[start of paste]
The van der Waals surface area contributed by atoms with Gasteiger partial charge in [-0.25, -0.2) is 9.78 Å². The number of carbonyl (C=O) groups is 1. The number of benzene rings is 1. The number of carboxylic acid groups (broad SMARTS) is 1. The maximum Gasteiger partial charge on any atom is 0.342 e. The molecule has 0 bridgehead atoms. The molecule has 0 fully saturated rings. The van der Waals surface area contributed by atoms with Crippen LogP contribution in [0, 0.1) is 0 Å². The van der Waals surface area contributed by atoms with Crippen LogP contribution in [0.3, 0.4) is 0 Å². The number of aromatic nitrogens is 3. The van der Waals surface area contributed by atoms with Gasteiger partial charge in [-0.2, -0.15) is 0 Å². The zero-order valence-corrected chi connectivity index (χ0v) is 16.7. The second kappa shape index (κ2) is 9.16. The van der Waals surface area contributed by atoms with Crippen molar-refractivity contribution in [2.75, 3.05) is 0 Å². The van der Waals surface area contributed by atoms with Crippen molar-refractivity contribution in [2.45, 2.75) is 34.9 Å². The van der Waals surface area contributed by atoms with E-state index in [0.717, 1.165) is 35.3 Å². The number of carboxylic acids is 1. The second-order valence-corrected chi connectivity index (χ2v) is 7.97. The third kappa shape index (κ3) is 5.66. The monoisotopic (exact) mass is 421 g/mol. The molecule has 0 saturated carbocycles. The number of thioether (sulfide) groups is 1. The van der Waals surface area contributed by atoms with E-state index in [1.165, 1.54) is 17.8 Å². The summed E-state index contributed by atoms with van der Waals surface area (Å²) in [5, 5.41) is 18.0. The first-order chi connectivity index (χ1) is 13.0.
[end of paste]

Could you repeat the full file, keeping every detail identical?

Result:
The van der Waals surface area contributed by atoms with Gasteiger partial charge in [-0.25, -0.2) is 9.78 Å². The number of carbonyl (C=O) groups is 1. The number of benzene rings is 1. The number of carboxylic acid groups (broad SMARTS) is 1. The maximum Gasteiger partial charge on any atom is 0.342 e. The molecule has 0 bridgehead atoms. The molecule has 0 fully saturated rings. The van der Waals surface area contributed by atoms with Crippen LogP contribution in [0, 0.1) is 0 Å². The van der Waals surface area contributed by atoms with Crippen LogP contribution in [0.3, 0.4) is 0 Å². The number of aromatic nitrogens is 3. The van der Waals surface area contributed by atoms with Gasteiger partial charge in [-0.2, -0.15) is 0 Å². The zero-order valence-corrected chi connectivity index (χ0v) is 16.7. The second kappa shape index (κ2) is 9.16. The van der Waals surface area contributed by atoms with Crippen molar-refractivity contribution in [2.75, 3.05) is 0 Å². The van der Waals surface area contributed by atoms with Crippen molar-refractivity contribution in [2.45, 2.75) is 34.9 Å². The van der Waals surface area contributed by atoms with E-state index in [0.717, 1.165) is 35.3 Å². The number of carboxylic acids is 1. The second-order valence-corrected chi connectivity index (χ2v) is 7.97. The third kappa shape index (κ3) is 5.66. The monoisotopic (exact) mass is 421 g/mol. The molecule has 0 saturated carbocycles. The number of thioether (sulfide) groups is 1. The van der Waals surface area contributed by atoms with E-state index in [1.165, 1.54) is 17.8 Å². The summed E-state index contributed by atoms with van der Waals surface area (Å²) in [5, 5.41) is 18.0. The first-order chi connectivity index (χ1) is 13.0.